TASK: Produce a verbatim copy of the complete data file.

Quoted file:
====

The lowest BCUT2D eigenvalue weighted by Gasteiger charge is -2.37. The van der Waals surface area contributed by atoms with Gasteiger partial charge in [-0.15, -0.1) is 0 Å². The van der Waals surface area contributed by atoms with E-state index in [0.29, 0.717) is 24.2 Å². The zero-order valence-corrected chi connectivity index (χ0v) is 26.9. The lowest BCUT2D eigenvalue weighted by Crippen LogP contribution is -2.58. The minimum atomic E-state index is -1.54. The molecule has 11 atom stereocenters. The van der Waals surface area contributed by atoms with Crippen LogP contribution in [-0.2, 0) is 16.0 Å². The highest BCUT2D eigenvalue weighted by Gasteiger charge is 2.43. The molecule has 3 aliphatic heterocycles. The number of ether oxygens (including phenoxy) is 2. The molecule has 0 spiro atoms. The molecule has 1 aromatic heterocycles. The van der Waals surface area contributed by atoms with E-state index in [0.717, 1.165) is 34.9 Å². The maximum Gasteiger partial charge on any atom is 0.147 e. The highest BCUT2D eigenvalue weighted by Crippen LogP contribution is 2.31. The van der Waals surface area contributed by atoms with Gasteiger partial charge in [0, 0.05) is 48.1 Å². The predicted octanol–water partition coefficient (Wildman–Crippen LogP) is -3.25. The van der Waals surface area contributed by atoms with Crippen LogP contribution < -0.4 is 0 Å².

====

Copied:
The lowest BCUT2D eigenvalue weighted by Gasteiger charge is -2.37. The van der Waals surface area contributed by atoms with Gasteiger partial charge in [-0.15, -0.1) is 0 Å². The van der Waals surface area contributed by atoms with E-state index in [0.29, 0.717) is 24.2 Å². The zero-order valence-corrected chi connectivity index (χ0v) is 26.9. The lowest BCUT2D eigenvalue weighted by Crippen LogP contribution is -2.58. The minimum atomic E-state index is -1.54. The molecule has 11 atom stereocenters. The van der Waals surface area contributed by atoms with Crippen LogP contribution in [-0.2, 0) is 16.0 Å². The highest BCUT2D eigenvalue weighted by Gasteiger charge is 2.43. The molecule has 3 aliphatic heterocycles. The number of ether oxygens (including phenoxy) is 2. The molecule has 0 spiro atoms. The molecule has 1 aromatic heterocycles. The van der Waals surface area contributed by atoms with E-state index in [0.717, 1.165) is 34.9 Å². The maximum Gasteiger partial charge on any atom is 0.147 e. The highest BCUT2D eigenvalue weighted by Crippen LogP contribution is 2.31. The van der Waals surface area contributed by atoms with Gasteiger partial charge in [0, 0.05) is 48.1 Å². The predicted octanol–water partition coefficient (Wildman–Crippen LogP) is -3.25. The van der Waals surface area contributed by atoms with Crippen LogP contribution < -0.4 is 0 Å².